A post of a review from The Brooklyn Rail.

Louise Fishman

Sharon L. Butler

Cheim & Read March 26 – May 2, 2009

In stark counterpoint to the New Museum’s wryly titled Younger Than Jesus show featuring artists under 33 years old, Cheim & Read is exhibiting the Abstract Expressionist paintings of seventy-year-old Louise Fishman, an artist who has been dedicated exclusively to painting for over fifty years. Critics usually address the materiality, the densely layered paint, and the overall toughness of her canvases, noting how Fishman’s non-mimetic imagery emerges through the physical act of painting. Her tenacious approach to art practice (paint, scrape down, paint, scrape down, paint…) is certainly labor-intensive in an old-fashioned way that evokes admiration for her determined endeavor. She has ignored aesthetic wanderlust, postmodern doubt, and post-postmodern theory in favor of a singularly rigorous studio practice. Unlike the work of many younger artists, Fishman’s paintings don’t hinge on clever ideas or strategic theoretical constructs. Rather, she finds meaning in the physical process of making the art itself—a disposition that lends itself to exhaustive depth rather than expansive breadth.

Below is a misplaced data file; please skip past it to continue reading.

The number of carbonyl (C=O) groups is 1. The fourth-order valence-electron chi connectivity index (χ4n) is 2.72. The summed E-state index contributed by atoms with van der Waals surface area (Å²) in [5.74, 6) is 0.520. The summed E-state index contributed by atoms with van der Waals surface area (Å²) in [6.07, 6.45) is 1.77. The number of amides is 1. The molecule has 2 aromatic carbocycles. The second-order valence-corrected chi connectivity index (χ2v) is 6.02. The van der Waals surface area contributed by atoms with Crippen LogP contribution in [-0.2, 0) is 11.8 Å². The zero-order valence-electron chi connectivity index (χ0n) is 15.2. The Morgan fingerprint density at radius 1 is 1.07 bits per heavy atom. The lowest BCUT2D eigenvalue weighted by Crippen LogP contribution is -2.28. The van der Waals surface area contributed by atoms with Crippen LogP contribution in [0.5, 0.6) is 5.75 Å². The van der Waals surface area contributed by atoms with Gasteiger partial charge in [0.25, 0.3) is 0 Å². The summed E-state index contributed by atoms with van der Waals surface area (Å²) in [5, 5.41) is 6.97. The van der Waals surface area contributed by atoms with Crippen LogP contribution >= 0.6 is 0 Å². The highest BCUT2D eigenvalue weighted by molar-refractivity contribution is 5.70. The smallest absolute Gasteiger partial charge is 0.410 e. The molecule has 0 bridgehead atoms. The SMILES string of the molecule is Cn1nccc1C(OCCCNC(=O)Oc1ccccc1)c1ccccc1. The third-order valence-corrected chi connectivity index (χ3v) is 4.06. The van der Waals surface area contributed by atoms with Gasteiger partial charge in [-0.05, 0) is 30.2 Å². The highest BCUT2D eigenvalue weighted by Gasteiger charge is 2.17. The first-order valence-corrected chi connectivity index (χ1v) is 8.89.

Louise Fishman “All Night and All Day” (2009). Oil on canvas, 66 × 57 inches. Courtesy of Cheim & Read.

The Fishman exhibition comprises three big rooms full of large-scale paintings. They feature dark, clotty passages of dull, textured paint pulled across the expanses, some with a final topcoat of twisty, truncated strokes combed and swept across the pocky surfaces. In Fishman’s work, Gerhard Richter’s 1980s squeegeed abstractions meet Willem de Kooning’s 1950s action paintings. Fishman’s show at Cheim & Read three years ago also featured broad horizontal and vertical brush strokes, but they were more clearly aligned with a loose, grid-like structure; the colors were lighter and less abrasive. In the new work, the lattice-like openings of the notional grid seem to have been filled in like potholes on a badly worn, weather-beaten highway. The contrast is obvious and jarring. The denser, more caustic, and ostensibly unlikable nature of her new paintings suggests that Fishman, like most sentient beings, may have developed a darker view of the world over the past few years.